My Approach to Photography


I use a digital camera so I can take as many photos as I want without regard to cost.  But I keep them natural – no digital manipulation, which I only use in my art, and then only minimally.  Digital manipulation is a great technology; I just choose to find the artistic bent in the image itself.

The great thing about photography is that anyone can do it, and with practice, do it well.  It does take many years until you get to the point where you can say, “I’m a photographer.”  It’s not in the camera; it’s in the eye.  An eye for the image is what makes a picture successful.  Good photography has an element of luck also.  Sometimes you end up with a different image than you thought you were taking – there is an element you didn’t notice the first time.

My particular preference is documentation.  I document events, travel, scenery, whatever catches my eye.  I don’t set up photos or take portraits, but I pay as much attention as I can to composition and contrast.  This means I have to always be looking, scanning, and seeing beyond the surface.  I like the fanciful and absurd.  For example, in China, I took many photos of traffic.  The juxtaposition of vehicle types and sizes was endlessly fascinating, as well as a little scary. In the Kern County desert, I encountered a wonderful dump full of all kinds of strange things.  There was an old trailer that was blending back into the landscape as it deteriorated.  The implications of that image are endless.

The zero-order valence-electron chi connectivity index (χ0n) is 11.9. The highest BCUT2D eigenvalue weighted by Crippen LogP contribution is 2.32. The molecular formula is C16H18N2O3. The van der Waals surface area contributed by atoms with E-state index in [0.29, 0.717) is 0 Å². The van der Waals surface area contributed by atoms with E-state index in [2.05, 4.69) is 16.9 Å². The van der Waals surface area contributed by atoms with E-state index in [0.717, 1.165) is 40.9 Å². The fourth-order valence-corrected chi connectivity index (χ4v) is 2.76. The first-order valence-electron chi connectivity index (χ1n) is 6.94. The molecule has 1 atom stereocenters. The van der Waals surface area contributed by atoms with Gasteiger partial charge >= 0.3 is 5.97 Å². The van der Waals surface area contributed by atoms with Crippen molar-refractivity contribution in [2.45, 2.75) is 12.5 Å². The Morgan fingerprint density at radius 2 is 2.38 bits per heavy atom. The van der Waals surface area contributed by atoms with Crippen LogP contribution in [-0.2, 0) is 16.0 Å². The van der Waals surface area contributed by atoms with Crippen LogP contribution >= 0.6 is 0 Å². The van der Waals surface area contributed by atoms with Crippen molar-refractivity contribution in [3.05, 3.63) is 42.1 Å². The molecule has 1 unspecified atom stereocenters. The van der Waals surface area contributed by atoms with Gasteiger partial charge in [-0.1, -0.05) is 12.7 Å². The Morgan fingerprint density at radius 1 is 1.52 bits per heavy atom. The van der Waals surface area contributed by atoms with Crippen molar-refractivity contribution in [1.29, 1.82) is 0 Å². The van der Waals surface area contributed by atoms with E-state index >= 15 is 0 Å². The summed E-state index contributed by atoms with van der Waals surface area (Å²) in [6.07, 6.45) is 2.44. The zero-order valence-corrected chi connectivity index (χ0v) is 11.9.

When I’m photographing something that isn’t going to move, like a landscape, I take a careful look at my surroundings and get to know them before shooting.  For people, animals or moving images, I have to be fast. When photographing an activity or person in a sensitive situation, I take a look at what I want, then look as if I’m photographing something else while quickly turning the camera to my real target.

So, my approach is pretty simple – keep an awareness of my surroundings and look beyond the “main” feature.  Get to know my surroundings if possible before shooting. Then look as carefully at the image as I did the original setting for the unexpected. 

Sounds simple, anyway, but it does take years of practice.